Cannabis is medicinal and we can prove it now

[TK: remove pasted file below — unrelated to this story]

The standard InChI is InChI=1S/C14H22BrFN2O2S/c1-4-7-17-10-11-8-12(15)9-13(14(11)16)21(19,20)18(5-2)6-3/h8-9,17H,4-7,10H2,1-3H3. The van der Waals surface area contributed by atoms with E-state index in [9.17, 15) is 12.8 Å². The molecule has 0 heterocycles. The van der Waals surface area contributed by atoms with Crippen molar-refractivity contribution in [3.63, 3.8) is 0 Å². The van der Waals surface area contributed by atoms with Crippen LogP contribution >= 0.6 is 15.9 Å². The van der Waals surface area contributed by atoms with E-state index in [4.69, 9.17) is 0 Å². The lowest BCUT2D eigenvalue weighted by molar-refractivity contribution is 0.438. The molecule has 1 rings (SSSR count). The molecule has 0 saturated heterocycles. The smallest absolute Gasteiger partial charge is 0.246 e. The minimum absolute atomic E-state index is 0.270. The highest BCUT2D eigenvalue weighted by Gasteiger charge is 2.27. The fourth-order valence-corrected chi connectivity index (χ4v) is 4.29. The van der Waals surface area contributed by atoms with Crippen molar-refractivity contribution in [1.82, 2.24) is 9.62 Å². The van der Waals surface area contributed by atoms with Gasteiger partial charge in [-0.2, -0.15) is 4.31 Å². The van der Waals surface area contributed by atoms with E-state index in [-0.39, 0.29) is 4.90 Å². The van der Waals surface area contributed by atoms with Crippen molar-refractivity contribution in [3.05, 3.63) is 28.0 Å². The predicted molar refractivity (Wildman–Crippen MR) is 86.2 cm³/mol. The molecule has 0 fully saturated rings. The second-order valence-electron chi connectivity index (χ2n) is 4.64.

Women, especially mothers, also tend to make most health care decisions within their families. Women generally care for their parents, siblings, spouses and children when they are ill or chronically ill. This forces some mothers to become activists in the world of politics and advocacy. Wendy Turner and her journey to stand up for her son Coltin, who was diagnosed with a chronic illness at a young age, is a good example. The family did everything they could and eventually came to the conclusion that cannabis was the best option for his treatment. Better an illegal life than a legal death has become his mantra and the motto of their non-profit organization, Coltyn’s Crue. Although the Center for Disease Control and the Food and Drug Administration have not yet recognized cannabis as a drug (and thus maintained its classification under the Controlled Substances Act), there is a growing mountain of evidence and experience that suggests otherwise. Even a quick Google search yields more sources that support the use of cannabis as medicine than those that do not. Cannabis is being actively researched for the treatment of Alzheimer’s disease, loss of appetite, cancer, Crohn’s disease, eating disorders such as anorexia, epilepsy, glaucoma, mental disorders such as schizophrenia and post-traumatic stress disorder (PTSD), multiple sclerosis, muscle cramps, nausea, pain, seizures, addiction syndrome (cachexia), etc. There are many reasons why women and mothers can be one of the most powerful collective voices for ending cannabis prohibition and drug law reform in general ….. What’s yours? Tell your story, because no matter how big or small, it matters!!! The title of this article comes from my colleague Bianca Snyder, founder of Society’s Plant, high society mom, mother, exercise enthusiast and advocate for natural wellness and herbal medicine. A new crop of “mom and pop” marijuana dispensaries have popped up across the country, making it increasingly easier for new mothers to have access to medical marijuana. The first mom-and-pop shops opened in Florida in June, and many mom-and-pop shops are opening in California, Colorado, and other states where marijuana is legal for medicinal use. The first mom-and-pop marijuana dispensary opened in Los Angeles in September, and the mainstream media have been giving them a hard time.. Read more about effects of smoking on the teenage brain and let us know what you think.